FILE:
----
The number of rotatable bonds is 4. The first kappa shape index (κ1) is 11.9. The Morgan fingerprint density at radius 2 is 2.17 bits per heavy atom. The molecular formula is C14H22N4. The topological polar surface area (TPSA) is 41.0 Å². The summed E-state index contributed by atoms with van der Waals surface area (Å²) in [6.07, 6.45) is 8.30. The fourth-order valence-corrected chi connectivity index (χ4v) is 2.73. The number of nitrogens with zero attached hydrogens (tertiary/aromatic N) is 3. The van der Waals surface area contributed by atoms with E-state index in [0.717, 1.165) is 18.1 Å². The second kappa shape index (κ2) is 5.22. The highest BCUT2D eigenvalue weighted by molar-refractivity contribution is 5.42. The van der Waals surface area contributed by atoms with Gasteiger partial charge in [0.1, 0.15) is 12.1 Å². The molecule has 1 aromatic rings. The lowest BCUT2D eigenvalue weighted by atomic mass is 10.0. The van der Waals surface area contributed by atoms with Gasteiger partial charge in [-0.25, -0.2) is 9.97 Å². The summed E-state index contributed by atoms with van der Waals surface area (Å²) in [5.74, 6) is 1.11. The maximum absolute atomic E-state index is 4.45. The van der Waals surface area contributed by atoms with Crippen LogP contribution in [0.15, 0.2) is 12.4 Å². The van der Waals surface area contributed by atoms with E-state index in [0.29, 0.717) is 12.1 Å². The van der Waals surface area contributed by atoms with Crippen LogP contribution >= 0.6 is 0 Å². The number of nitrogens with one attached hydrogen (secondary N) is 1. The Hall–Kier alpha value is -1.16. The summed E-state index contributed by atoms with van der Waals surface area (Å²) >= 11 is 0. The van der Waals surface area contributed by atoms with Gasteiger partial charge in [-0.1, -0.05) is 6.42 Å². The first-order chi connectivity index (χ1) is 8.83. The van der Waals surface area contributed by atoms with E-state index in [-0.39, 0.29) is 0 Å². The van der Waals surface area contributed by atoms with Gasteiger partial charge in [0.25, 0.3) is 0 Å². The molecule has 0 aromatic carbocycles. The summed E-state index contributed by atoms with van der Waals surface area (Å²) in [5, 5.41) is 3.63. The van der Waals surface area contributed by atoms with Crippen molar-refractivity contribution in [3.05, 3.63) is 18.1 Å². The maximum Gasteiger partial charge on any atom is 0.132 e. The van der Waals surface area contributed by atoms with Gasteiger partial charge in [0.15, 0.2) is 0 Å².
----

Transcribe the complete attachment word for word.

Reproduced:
The number of rotatable bonds is 4. The first kappa shape index (κ1) is 11.9. The Morgan fingerprint density at radius 2 is 2.17 bits per heavy atom. The molecular formula is C14H22N4. The topological polar surface area (TPSA) is 41.0 Å². The summed E-state index contributed by atoms with van der Waals surface area (Å²) in [6.07, 6.45) is 8.30. The fourth-order valence-corrected chi connectivity index (χ4v) is 2.73. The number of nitrogens with zero attached hydrogens (tertiary/aromatic N) is 3. The van der Waals surface area contributed by atoms with E-state index in [0.717, 1.165) is 18.1 Å². The second kappa shape index (κ2) is 5.22. The highest BCUT2D eigenvalue weighted by molar-refractivity contribution is 5.42. The van der Waals surface area contributed by atoms with Gasteiger partial charge in [0.1, 0.15) is 12.1 Å². The molecule has 1 aromatic rings. The lowest BCUT2D eigenvalue weighted by atomic mass is 10.0. The van der Waals surface area contributed by atoms with Gasteiger partial charge in [-0.25, -0.2) is 9.97 Å². The summed E-state index contributed by atoms with van der Waals surface area (Å²) in [5.74, 6) is 1.11. The maximum absolute atomic E-state index is 4.45. The van der Waals surface area contributed by atoms with Crippen LogP contribution in [0.15, 0.2) is 12.4 Å². The van der Waals surface area contributed by atoms with E-state index in [0.29, 0.717) is 12.1 Å². The van der Waals surface area contributed by atoms with Crippen LogP contribution >= 0.6 is 0 Å². The number of nitrogens with one attached hydrogen (secondary N) is 1. The Hall–Kier alpha value is -1.16. The summed E-state index contributed by atoms with van der Waals surface area (Å²) >= 11 is 0. The van der Waals surface area contributed by atoms with Gasteiger partial charge in [-0.1, -0.05) is 6.42 Å². The first-order chi connectivity index (χ1) is 8.83. The van der Waals surface area contributed by atoms with E-state index in [-0.39, 0.29) is 0 Å². The van der Waals surface area contributed by atoms with Gasteiger partial charge in [0.25, 0.3) is 0 Å². The molecule has 0 aromatic carbocycles. The summed E-state index contributed by atoms with van der Waals surface area (Å²) in [5, 5.41) is 3.63. The van der Waals surface area contributed by atoms with Crippen molar-refractivity contribution in [3.05, 3.63) is 18.1 Å². The maximum Gasteiger partial charge on any atom is 0.132 e. The van der Waals surface area contributed by atoms with Gasteiger partial charge in [0.15, 0.2) is 0 Å².